Tips for Assessing Firearm Deportability
- By: dan.kesselbrenner
- On: 01/27/2014 12:32:40
- In: Chronological
Thanks to all those criminal defense practitioners who are so diligent in advising their clients about the immigration consequences of a potential plea. These tips are meant to help you to assess whether a potential plea to a firearm offense under your state's criminal code will make your client deportable.Immigration authorities use the categorical approach to analyze whether a prior conviction comes within a removal ground. In 2013, the U.S. Supreme Court's decisions in Moncrieffe v. Holder and Descamps v. United States clarified how to apply this test. These cases reaffirm that it is the elements of the offense that matter, not the defendant's conduct in the particular case.
Under Moncrieffe, a factfinder will examine the minimum conduct to commit a criminal offense (as long as there is a “realistic probability” that this conduct actually would be prosecuted), and compare that to the federal or “generic” definition of the offense in the removal ground. The firearm ground of deporability provides the generic definition in this instance. The firearm ground of deportability references 18 U.S.C. § 921(a) to define the term “firearm.” Significantly, this means that, in order for a state firearm offense to render a noncitizen deportable, the state statute must define firearm or destructive device no more broadly the federal definition does.
The federal definition, however, expressly excludes antique firearms. 18 U.S.C. §§ 921(a)(3), (16). Any state statute that includes antique firearms for which the defendant faces a “realistic probability” of prosecution would be broader than Congress' test and would take a state firearm conviction outside the ambit of firearm deportability.
You may be thinking, “I've been a defender for 20 years and never had a client charged with possessing an antique firearm.” The question is, has anyone in your state been prosecuted for this offense, as shown by published or unpublished opinions, or possibly by affidavits from defense or prosecution attorneys? For example, California, Minnesota, and Maryland prosecute individuals for offenses involving antique firearms, which do not qualify as firearms under federal law. Before Moncrieffe, the Ninth Circuit expressly rejected the argument that a California firearm conviction was not a deportable firearm offense. That language in Moncrieffe supports it means that there is a far greater chance that federal courts will now accept this argument.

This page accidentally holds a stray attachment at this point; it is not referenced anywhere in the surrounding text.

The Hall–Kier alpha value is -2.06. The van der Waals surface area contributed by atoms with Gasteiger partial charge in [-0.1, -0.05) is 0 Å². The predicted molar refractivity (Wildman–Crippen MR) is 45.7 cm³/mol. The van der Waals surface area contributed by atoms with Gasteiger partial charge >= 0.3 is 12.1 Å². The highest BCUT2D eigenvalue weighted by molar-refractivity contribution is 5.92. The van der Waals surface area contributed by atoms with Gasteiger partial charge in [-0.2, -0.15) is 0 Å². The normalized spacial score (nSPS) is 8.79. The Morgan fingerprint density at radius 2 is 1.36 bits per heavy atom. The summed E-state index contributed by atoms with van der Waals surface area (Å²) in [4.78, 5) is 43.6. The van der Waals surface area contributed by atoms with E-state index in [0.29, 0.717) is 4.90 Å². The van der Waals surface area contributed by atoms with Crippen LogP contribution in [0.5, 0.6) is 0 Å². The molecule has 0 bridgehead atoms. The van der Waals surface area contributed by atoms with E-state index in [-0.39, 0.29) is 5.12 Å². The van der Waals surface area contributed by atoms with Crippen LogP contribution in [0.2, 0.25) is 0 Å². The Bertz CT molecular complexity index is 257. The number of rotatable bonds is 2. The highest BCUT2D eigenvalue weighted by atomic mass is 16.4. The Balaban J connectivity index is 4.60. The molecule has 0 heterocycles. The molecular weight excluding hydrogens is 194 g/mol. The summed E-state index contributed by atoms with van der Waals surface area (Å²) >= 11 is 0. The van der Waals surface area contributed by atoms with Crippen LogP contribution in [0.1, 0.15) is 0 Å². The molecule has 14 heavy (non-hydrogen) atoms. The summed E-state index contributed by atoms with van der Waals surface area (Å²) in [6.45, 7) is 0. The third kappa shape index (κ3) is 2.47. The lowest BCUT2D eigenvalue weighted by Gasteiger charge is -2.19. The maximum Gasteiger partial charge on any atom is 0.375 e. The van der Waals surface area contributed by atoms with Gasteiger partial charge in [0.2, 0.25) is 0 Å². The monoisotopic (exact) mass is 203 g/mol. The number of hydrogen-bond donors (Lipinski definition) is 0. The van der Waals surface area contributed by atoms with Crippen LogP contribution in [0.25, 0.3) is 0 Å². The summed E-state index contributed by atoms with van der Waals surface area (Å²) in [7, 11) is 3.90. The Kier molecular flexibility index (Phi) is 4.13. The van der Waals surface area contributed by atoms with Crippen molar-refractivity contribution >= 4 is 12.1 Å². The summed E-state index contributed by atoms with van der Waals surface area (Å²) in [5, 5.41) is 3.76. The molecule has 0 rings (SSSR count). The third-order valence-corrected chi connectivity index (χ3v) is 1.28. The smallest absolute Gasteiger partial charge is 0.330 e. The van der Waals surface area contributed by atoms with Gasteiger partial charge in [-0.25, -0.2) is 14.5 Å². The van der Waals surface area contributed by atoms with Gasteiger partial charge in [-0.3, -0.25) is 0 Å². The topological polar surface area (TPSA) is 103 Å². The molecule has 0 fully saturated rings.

You may now be thinking, “So what?” because the court papers will identify that the firearm was not an antique in your client's case. This is where the Descamps decision helps. The Supreme Court held that a factfinder may look at the individual's record of conviction (charging document, plea, and judgment) only if the statute is “divisible”; i.e., the statutory language defines more than one crime by setting out distinct elements, phrased in the alternative. A statute that makes criminal the “unlawful possession of a firearm” would not be divisible because it only defines one offense. A statute that makes criminal the unlawful possession of a firearm or an antique firearm” might be divisible – but probably no firearm offense in the United States creates a distinct offense based on the age of the gun, which means that it is not legally relevant whether the record of conviction in a defendant's individual case identifies the nature of the firearm.
In order to determine whether this argument is available in your state, you would need to compare your state's definition of firearm with the definition at 18 U.S.C. § 921. If your state's statute is broader than the federal definition, you would then need to find an example of the state prosecuting someone for a violation that would not be a conviction under federal law. Although it would premature to assume this analysis will always succeed, at least one Immigration Judge has accepted the argument. Because this argument is not settled law a practitioner should advise a client that a conviction under a firearm statute would now be a deportable offense regardless of whether the state statute includes antique firearms. Nevertheless, if your client understands the risks, has no other plea options, and does not want to go to trial, then pleading to an indivisible firearm statute in a state that prosecutes antique firearm under the same statute as regular firearms may allow your client to remain in the United States without being deported.
Another defense based upon the “generic” definition of firearm is to seek a plea to an offense that includes an air rifle or BB gun. This is because the federal definition of firearm is (….explosive-powered). Of course, a plea to a specific weapons that is not a firearm such as a knife, or to a broad statute that prohibits a “deadly weapon” with no further statutory definition, also may save the day for the client, by avoiding the generic definition of firearm.